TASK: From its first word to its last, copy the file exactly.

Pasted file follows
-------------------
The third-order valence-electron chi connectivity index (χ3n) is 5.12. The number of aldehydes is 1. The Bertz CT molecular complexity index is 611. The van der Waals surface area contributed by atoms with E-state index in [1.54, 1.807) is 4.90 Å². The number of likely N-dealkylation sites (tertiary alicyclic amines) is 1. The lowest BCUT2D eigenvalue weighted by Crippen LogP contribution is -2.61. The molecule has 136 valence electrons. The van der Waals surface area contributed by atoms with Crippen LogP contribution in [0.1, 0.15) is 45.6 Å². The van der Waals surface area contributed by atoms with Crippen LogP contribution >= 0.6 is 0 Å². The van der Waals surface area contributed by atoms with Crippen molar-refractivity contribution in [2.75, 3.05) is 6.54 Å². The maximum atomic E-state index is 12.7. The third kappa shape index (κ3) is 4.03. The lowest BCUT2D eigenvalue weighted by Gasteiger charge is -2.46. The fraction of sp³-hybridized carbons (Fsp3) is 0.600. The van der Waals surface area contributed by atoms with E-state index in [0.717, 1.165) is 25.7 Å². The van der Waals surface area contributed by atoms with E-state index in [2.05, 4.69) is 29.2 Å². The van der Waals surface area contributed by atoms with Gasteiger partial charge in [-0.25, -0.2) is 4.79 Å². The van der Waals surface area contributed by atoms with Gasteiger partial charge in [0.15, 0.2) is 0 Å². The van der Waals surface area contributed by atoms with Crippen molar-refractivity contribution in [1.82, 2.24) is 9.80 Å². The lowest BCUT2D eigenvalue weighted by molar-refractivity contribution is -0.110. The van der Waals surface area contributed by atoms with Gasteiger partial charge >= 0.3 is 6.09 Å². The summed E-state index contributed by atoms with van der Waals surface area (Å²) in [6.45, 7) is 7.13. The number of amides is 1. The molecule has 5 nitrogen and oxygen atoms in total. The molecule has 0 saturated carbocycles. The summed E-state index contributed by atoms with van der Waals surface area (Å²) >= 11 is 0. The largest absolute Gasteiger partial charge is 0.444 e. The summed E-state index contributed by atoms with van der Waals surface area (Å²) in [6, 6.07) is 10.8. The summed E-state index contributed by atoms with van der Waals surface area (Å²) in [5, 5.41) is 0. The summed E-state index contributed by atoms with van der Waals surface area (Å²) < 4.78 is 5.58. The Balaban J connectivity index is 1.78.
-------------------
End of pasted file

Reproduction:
The third-order valence-electron chi connectivity index (χ3n) is 5.12. The number of aldehydes is 1. The Bertz CT molecular complexity index is 611. The van der Waals surface area contributed by atoms with E-state index in [1.54, 1.807) is 4.90 Å². The number of likely N-dealkylation sites (tertiary alicyclic amines) is 1. The lowest BCUT2D eigenvalue weighted by Crippen LogP contribution is -2.61. The molecule has 136 valence electrons. The van der Waals surface area contributed by atoms with Crippen LogP contribution in [0.1, 0.15) is 45.6 Å². The van der Waals surface area contributed by atoms with Crippen LogP contribution >= 0.6 is 0 Å². The van der Waals surface area contributed by atoms with Crippen molar-refractivity contribution in [2.75, 3.05) is 6.54 Å². The maximum atomic E-state index is 12.7. The third kappa shape index (κ3) is 4.03. The lowest BCUT2D eigenvalue weighted by Gasteiger charge is -2.46. The fraction of sp³-hybridized carbons (Fsp3) is 0.600. The van der Waals surface area contributed by atoms with E-state index in [0.717, 1.165) is 25.7 Å². The van der Waals surface area contributed by atoms with E-state index in [2.05, 4.69) is 29.2 Å². The van der Waals surface area contributed by atoms with Gasteiger partial charge in [-0.25, -0.2) is 4.79 Å². The van der Waals surface area contributed by atoms with Gasteiger partial charge in [0.15, 0.2) is 0 Å². The van der Waals surface area contributed by atoms with Crippen molar-refractivity contribution in [1.82, 2.24) is 9.80 Å². The lowest BCUT2D eigenvalue weighted by molar-refractivity contribution is -0.110. The van der Waals surface area contributed by atoms with Gasteiger partial charge >= 0.3 is 6.09 Å². The summed E-state index contributed by atoms with van der Waals surface area (Å²) in [6.45, 7) is 7.13. The number of amides is 1. The molecule has 5 nitrogen and oxygen atoms in total. The molecule has 0 saturated carbocycles. The summed E-state index contributed by atoms with van der Waals surface area (Å²) >= 11 is 0. The largest absolute Gasteiger partial charge is 0.444 e. The summed E-state index contributed by atoms with van der Waals surface area (Å²) in [6, 6.07) is 10.8. The summed E-state index contributed by atoms with van der Waals surface area (Å²) in [5, 5.41) is 0. The summed E-state index contributed by atoms with van der Waals surface area (Å²) < 4.78 is 5.58. The Balaban J connectivity index is 1.78.